“Glad I Remember How To Wear It” | Blog #35

“Glad I Remember How To Wear It” | Blog #35

Well, the last three days have been a bit crazy even for me. Friday, I awoke to a beautiful morning, packed, and prepared to leave the hotel I’d been in most of the week. Before departure, I walked a block or so up New Hampshire to a bakery and grabbed a table outside in the sunshine. At 9:30 Kelly McCarthy, Assistant Dean of Development and Alumni Relations for School of International Service, joined me. We had been trying to meet in person ever since she was hired for the job a few years ago. After sharing with her the news that I was worth more to her (and AU/SIS) dead than alive I spent the time trying to give her contacts of alums from my years. 

After checking out I drove over to Arlington, VA. During the year between my middler and senior years at PTS I did a year-long internship at Little Falls Presbyterian Church in north Arlington. I thought I could drop by, look around, and borrow a classroom to do an hour or so of reading and writing before catching lunch with a former student, Bruce Vaughn, who now lives in the neighborhood. But the church was locked down tighter than a tick on a dog, so I went to Bruce’s early.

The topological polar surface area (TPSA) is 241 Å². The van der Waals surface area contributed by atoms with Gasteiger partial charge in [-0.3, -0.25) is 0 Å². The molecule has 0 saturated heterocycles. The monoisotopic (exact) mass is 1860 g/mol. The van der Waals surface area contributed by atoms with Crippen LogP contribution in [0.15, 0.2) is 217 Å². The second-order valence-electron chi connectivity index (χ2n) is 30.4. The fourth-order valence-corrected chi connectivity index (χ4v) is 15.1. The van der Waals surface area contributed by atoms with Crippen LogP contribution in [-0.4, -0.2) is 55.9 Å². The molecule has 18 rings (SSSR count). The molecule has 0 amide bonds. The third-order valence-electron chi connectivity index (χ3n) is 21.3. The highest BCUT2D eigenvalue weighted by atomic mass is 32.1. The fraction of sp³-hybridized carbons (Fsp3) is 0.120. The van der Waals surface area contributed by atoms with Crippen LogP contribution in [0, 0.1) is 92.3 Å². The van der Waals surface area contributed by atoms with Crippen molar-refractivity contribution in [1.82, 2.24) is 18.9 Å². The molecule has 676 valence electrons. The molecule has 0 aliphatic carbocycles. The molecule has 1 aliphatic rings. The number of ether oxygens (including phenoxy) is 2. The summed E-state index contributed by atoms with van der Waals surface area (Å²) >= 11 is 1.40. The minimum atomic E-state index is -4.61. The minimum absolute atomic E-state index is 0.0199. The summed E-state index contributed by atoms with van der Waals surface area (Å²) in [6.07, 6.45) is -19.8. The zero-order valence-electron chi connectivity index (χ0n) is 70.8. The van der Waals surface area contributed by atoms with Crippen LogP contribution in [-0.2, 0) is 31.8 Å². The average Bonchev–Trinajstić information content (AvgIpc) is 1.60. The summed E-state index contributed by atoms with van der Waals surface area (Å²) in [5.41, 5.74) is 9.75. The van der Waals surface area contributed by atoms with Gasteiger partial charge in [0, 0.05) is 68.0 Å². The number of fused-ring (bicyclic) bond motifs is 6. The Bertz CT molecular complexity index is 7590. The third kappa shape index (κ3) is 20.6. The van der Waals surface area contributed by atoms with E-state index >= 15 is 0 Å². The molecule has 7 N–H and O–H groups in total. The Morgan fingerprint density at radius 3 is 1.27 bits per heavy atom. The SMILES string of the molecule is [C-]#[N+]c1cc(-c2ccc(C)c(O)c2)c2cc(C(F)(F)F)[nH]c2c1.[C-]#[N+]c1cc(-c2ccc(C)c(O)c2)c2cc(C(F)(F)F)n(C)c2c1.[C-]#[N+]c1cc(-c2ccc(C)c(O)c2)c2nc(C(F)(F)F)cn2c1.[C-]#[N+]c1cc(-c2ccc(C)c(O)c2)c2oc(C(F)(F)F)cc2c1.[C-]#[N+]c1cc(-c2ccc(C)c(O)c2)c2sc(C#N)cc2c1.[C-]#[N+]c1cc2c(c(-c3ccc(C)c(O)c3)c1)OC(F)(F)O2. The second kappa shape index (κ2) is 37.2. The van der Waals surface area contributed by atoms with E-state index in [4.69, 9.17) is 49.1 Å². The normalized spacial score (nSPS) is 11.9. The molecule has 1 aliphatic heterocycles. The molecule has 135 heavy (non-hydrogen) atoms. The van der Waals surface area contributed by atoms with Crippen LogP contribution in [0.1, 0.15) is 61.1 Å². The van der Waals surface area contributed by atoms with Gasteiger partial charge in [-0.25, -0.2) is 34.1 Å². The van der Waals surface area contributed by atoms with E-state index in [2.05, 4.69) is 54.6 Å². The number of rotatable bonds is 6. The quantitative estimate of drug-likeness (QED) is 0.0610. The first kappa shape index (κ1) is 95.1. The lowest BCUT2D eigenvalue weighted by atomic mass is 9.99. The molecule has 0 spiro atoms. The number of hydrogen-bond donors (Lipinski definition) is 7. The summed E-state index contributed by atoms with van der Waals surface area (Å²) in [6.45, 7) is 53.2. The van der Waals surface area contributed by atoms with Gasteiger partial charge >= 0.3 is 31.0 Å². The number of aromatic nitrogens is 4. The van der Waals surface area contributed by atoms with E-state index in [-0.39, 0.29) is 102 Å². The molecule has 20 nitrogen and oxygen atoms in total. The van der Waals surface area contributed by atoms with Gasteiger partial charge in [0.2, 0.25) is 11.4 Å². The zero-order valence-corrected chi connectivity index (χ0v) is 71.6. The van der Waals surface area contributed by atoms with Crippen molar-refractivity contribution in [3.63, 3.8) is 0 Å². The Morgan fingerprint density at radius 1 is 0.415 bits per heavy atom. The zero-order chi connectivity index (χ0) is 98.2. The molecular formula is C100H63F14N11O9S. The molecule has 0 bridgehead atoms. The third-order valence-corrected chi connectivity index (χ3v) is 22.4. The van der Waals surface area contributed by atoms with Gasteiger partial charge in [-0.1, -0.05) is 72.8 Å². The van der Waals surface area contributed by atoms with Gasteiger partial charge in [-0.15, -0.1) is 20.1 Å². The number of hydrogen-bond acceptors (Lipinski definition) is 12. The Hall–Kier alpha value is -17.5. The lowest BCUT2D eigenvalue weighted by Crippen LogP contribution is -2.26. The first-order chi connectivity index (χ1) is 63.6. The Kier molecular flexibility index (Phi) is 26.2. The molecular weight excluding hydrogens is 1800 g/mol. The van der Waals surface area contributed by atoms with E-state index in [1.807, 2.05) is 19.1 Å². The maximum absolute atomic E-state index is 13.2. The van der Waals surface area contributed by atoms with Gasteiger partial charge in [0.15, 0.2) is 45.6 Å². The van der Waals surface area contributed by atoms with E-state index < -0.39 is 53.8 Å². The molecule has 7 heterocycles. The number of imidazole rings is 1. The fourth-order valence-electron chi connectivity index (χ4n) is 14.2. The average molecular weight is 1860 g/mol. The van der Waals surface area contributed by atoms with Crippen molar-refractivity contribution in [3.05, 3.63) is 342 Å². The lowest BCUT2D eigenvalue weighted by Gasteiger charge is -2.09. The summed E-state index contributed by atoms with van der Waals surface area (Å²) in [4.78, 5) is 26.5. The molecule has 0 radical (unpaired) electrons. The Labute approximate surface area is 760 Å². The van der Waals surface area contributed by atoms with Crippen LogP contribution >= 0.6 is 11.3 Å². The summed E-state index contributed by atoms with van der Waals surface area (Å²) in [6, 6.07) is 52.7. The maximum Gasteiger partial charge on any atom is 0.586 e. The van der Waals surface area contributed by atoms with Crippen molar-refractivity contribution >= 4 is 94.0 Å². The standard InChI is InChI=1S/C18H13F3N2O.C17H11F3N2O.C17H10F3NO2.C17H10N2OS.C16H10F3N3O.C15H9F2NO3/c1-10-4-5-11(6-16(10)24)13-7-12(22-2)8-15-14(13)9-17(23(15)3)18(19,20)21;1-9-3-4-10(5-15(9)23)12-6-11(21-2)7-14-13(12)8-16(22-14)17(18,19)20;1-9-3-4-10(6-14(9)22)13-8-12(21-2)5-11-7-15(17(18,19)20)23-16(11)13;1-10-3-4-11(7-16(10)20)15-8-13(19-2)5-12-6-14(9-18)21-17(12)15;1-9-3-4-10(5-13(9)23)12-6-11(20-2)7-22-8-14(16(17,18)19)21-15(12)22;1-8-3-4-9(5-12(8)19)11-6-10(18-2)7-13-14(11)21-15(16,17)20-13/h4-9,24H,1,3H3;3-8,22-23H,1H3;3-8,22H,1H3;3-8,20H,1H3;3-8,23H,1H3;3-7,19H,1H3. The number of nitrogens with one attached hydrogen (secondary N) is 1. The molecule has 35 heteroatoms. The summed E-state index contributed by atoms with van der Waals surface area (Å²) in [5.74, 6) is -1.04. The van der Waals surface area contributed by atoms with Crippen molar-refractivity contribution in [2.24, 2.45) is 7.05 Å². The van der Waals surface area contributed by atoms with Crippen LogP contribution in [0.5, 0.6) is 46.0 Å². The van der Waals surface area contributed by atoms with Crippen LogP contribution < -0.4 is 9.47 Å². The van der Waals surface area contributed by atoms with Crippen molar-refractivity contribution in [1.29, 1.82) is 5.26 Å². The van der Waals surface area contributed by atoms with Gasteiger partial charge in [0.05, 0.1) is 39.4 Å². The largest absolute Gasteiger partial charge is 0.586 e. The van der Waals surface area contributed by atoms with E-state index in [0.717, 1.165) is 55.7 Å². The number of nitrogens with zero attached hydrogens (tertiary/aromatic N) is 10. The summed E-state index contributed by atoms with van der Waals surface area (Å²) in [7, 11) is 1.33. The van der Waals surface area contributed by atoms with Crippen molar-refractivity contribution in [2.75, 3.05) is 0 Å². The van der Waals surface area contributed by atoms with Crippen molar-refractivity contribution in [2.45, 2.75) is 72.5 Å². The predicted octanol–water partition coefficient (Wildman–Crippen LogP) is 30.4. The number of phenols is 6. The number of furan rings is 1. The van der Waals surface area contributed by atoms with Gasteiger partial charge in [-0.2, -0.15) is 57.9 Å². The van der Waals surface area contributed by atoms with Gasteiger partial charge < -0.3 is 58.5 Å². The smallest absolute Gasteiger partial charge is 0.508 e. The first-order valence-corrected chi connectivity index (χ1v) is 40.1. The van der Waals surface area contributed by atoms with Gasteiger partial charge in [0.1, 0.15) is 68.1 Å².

In one of my last blog posts, I wrote about how significant and special working with Dean Jack Child was at AU. The other formative and transformative experience was being a Teaching Assistant for Dr. Abdul Aziz Said for his World Politics Class my senior year. World Politics was the introduction class all incoming SIS students had to take and Dr. Said was a legend. Born in Syria and trained in French schools, he came to the US, did his undergrad, masters, and PhD at AU and then joined the faculty and taught for the next 50+ years. He established the field of “Peace Studies” and brought a deep commitment to what are called “soft” issues to the field often dominated by realpolitik. Raised in a Christian minority, Professor was deeply influenced by Sufism and did more than the entire religion/philosophy faculty to encourage me to integrate my faith in all my studies and listen to a growing call to Christian vocation, though he was hoping that would be more directly in international relations either as a Foreign Service Officer or an academic. I was so grateful to be able to return to DC last October with Amy to attend his memorial service as he died at age 91.  All 120 incoming SIS freshman had to take his intro class so there were six TA’s assigned, three undergraduate and three graduate. My girlfriend, Suzanne, our friend Elena, and I were the three undergrad TA’s. Each of us had 15 – 20 students in a preceptorial. My fifteen were bright, able, and engaged. One, Angelo Pucci, was the son of the Italian Military Attaché and would often bring a friend who was the son of the Air Attaché, but who wasn’t even enrolled in AU! My three top students, John Berry, Kelly Gilbert, and Bruce Vaughn all went on to higher degrees and significant work. John (whose great grandfather, grandfather, and father all graduated from West Point and retired as two-star general, brigadier general, and colonel) went into the Peace Corps and then USAID and was head of station in Kigali, Rwanda when the murderous Civil War broke out; his book, Genocide in Rwanda, tells that awful story. Kelly did a masters at Harvard’s Kennedy School and now works as a banker in CT. Bruce took a Masters in IR in Canada then a PhD in Canberra, Australia becoming one of the US leading experts in the South Asia/India-Pakistan region. He has taught at Georgetown’s School of Foreign Service and now does analysis for the Congressional Research Service. Spending a long lunch with him and hearing his passionate conviction that the most pressing threat to South Asia – Bangladesh, India, and Pakistan – is climate change was sobering, especially after all the recent deaths due to the extreme heat in the region. How fun that he lives within a 9-iron drive from my old Little Falls PC and his son just became and Eagle Scout at the troop there.